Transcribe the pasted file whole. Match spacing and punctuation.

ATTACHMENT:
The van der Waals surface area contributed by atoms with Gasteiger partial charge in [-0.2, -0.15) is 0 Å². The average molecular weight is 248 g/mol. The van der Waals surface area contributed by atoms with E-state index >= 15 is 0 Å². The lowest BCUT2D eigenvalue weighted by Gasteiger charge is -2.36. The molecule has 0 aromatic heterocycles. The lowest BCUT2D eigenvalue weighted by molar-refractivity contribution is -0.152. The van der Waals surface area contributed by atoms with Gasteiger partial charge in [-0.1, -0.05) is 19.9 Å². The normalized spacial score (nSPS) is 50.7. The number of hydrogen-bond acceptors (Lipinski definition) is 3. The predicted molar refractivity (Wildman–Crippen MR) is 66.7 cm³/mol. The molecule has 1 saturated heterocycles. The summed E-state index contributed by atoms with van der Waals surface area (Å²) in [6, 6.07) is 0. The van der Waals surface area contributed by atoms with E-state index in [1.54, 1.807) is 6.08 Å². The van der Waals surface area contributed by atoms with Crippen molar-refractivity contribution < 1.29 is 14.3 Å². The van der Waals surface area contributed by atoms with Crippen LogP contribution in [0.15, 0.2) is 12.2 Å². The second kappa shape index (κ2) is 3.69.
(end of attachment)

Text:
The van der Waals surface area contributed by atoms with Gasteiger partial charge in [-0.2, -0.15) is 0 Å². The average molecular weight is 248 g/mol. The van der Waals surface area contributed by atoms with E-state index >= 15 is 0 Å². The lowest BCUT2D eigenvalue weighted by Gasteiger charge is -2.36. The molecule has 0 aromatic heterocycles. The lowest BCUT2D eigenvalue weighted by molar-refractivity contribution is -0.152. The van der Waals surface area contributed by atoms with Gasteiger partial charge in [-0.1, -0.05) is 19.9 Å². The normalized spacial score (nSPS) is 50.7. The number of hydrogen-bond acceptors (Lipinski definition) is 3. The predicted molar refractivity (Wildman–Crippen MR) is 66.7 cm³/mol. The molecule has 1 saturated heterocycles. The summed E-state index contributed by atoms with van der Waals surface area (Å²) in [6, 6.07) is 0. The van der Waals surface area contributed by atoms with E-state index in [1.54, 1.807) is 6.08 Å². The van der Waals surface area contributed by atoms with Crippen molar-refractivity contribution < 1.29 is 14.3 Å². The van der Waals surface area contributed by atoms with Crippen LogP contribution in [0.15, 0.2) is 12.2 Å². The second kappa shape index (κ2) is 3.69.